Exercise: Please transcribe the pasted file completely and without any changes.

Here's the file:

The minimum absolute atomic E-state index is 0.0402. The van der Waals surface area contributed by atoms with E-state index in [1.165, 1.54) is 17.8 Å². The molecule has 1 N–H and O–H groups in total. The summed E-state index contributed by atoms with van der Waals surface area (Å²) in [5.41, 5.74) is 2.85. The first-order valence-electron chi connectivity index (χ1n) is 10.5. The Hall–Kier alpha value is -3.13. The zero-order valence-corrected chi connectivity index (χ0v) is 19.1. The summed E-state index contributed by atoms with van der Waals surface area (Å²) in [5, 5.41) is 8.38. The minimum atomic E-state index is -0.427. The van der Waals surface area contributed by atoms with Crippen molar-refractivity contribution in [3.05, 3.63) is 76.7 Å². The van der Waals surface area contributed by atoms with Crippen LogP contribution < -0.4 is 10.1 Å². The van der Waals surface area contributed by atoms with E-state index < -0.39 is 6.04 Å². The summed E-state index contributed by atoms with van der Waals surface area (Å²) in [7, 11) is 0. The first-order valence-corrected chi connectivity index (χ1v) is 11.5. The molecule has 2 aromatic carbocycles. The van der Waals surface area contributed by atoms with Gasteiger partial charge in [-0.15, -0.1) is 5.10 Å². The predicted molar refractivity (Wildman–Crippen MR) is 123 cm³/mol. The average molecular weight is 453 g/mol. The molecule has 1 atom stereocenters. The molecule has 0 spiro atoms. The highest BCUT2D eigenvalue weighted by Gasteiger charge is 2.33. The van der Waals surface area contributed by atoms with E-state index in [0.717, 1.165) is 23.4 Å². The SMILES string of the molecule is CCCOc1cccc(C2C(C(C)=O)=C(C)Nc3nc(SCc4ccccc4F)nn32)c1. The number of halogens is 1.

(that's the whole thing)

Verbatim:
The minimum absolute atomic E-state index is 0.0402. The van der Waals surface area contributed by atoms with E-state index in [1.165, 1.54) is 17.8 Å². The molecule has 1 N–H and O–H groups in total. The summed E-state index contributed by atoms with van der Waals surface area (Å²) in [5.41, 5.74) is 2.85. The first-order valence-electron chi connectivity index (χ1n) is 10.5. The Hall–Kier alpha value is -3.13. The zero-order valence-corrected chi connectivity index (χ0v) is 19.1. The summed E-state index contributed by atoms with van der Waals surface area (Å²) in [5, 5.41) is 8.38. The minimum atomic E-state index is -0.427. The van der Waals surface area contributed by atoms with Crippen molar-refractivity contribution in [3.05, 3.63) is 76.7 Å². The van der Waals surface area contributed by atoms with Crippen LogP contribution < -0.4 is 10.1 Å². The van der Waals surface area contributed by atoms with E-state index < -0.39 is 6.04 Å². The summed E-state index contributed by atoms with van der Waals surface area (Å²) in [7, 11) is 0. The first-order valence-corrected chi connectivity index (χ1v) is 11.5. The molecule has 2 aromatic carbocycles. The van der Waals surface area contributed by atoms with Gasteiger partial charge in [-0.15, -0.1) is 5.10 Å². The predicted molar refractivity (Wildman–Crippen MR) is 123 cm³/mol. The average molecular weight is 453 g/mol. The molecule has 1 atom stereocenters. The molecule has 0 spiro atoms. The highest BCUT2D eigenvalue weighted by Gasteiger charge is 2.33. The van der Waals surface area contributed by atoms with E-state index in [0.717, 1.165) is 23.4 Å². The SMILES string of the molecule is CCCOc1cccc(C2C(C(C)=O)=C(C)Nc3nc(SCc4ccccc4F)nn32)c1. The number of halogens is 1.